Central Florida is part of zone 9 on the USDA Plant Hardiness Zone Map and has temperatures that can reach a low of 10 degrees Fahrenheit. This area, which encompasses Ocala, Orlando and the Tampa Bay region, is hot and humid in the summer while winters are normally mild. Many options exist for lawn grass, including St. Augustine, which is the most widely used grass in Florida. Most grass selections for central Florida require regular watering, particularly during the hottest summer months, and may have short periods of dormancy during the winter.
Bahia grass (Paspalum notatum) is a relatively drought-resistant, coarse grass that is used for lawns all over Florida, but is also a good turf and pasture grass. This grass can withstand heavy traffic and requires full sun and regular watering, though it can survive short-term droughts. Bahia grass, which is easily started from seed, has a deep root system--up to 8 feet--but has an open growth pattern and is susceptible to weeds. Four main cultivars exist, and the Argentine variety is among the most reliable in central Florida.
Bermuda grass (Cynodon dactylon) is a fine, subtropical grass that stands up well to the climate in central Florida. This grass is popular for use on golf courses, but is also a good lawn grass selection. Bermuda grass thrives in full sun with moderate watering, but can survive with less water than other kinds of grass. Bermuda grass may be mowed to 1/2 inch and may be over-seeded with cool-weather grasses to keep a green lawn year-round. Bermuda grass spreads by runners above- and under-ground, and may be invasive.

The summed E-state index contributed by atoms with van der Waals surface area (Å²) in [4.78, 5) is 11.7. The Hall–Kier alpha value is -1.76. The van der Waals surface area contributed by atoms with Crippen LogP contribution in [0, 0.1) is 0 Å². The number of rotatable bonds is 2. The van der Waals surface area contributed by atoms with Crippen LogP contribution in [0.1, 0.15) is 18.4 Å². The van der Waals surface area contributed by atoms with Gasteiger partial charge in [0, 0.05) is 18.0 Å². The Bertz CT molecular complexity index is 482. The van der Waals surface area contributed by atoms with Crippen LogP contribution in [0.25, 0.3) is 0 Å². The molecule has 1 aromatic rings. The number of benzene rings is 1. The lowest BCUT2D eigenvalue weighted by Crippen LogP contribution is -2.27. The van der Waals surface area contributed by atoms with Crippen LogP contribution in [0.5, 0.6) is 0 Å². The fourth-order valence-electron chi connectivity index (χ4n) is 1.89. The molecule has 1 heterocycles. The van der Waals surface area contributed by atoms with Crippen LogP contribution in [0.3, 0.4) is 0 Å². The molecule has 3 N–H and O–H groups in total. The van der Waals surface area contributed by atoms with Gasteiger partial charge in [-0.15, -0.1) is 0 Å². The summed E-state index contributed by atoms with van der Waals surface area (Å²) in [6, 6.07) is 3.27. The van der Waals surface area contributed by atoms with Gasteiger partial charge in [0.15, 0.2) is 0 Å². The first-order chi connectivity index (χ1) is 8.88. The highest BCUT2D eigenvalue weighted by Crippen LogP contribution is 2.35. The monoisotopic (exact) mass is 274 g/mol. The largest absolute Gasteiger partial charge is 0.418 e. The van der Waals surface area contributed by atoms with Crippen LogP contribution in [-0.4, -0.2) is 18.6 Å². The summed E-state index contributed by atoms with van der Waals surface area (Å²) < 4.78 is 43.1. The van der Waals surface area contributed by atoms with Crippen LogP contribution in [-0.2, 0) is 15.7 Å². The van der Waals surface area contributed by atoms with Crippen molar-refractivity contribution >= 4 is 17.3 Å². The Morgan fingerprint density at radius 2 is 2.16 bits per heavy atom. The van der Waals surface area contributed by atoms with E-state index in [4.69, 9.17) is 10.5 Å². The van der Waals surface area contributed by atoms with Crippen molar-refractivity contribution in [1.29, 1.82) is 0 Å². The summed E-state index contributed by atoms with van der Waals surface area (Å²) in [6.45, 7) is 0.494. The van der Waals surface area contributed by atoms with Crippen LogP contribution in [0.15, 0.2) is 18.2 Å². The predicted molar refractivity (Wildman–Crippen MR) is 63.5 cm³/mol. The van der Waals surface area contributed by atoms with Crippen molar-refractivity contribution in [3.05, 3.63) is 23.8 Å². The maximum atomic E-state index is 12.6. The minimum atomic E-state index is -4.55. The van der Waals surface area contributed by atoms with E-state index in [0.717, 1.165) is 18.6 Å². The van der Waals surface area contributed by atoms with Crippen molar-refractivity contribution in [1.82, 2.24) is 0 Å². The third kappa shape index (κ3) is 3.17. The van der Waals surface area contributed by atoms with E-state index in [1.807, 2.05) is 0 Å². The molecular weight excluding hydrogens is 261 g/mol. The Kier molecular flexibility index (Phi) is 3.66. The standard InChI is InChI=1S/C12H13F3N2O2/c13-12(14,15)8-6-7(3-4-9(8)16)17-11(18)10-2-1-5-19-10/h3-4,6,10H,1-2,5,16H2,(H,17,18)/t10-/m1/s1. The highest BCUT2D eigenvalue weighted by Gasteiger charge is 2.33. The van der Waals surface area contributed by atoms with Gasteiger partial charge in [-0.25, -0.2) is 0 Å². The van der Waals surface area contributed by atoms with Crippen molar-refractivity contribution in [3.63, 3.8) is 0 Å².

St. Augustine grass (Stenotaphrum secundatum) is hardy in tropical zones and is well-used throughout Florida as a lawn grass. St. Augustine has a wide blade, is coarse and is deep green in color. It requires full sun and regular watering and may turn brown in cooler winter months. Though St. Augustine thrives in full sun, it can withstand some shade and requires water during drought conditions. This grass may be mowed to 3 inches in the warmest summer months and 2 inches during cooler weather. St. Augustine grass spreads on above-ground runners and may be invasive. This grass is difficult to start by seed and is most often installed as sod.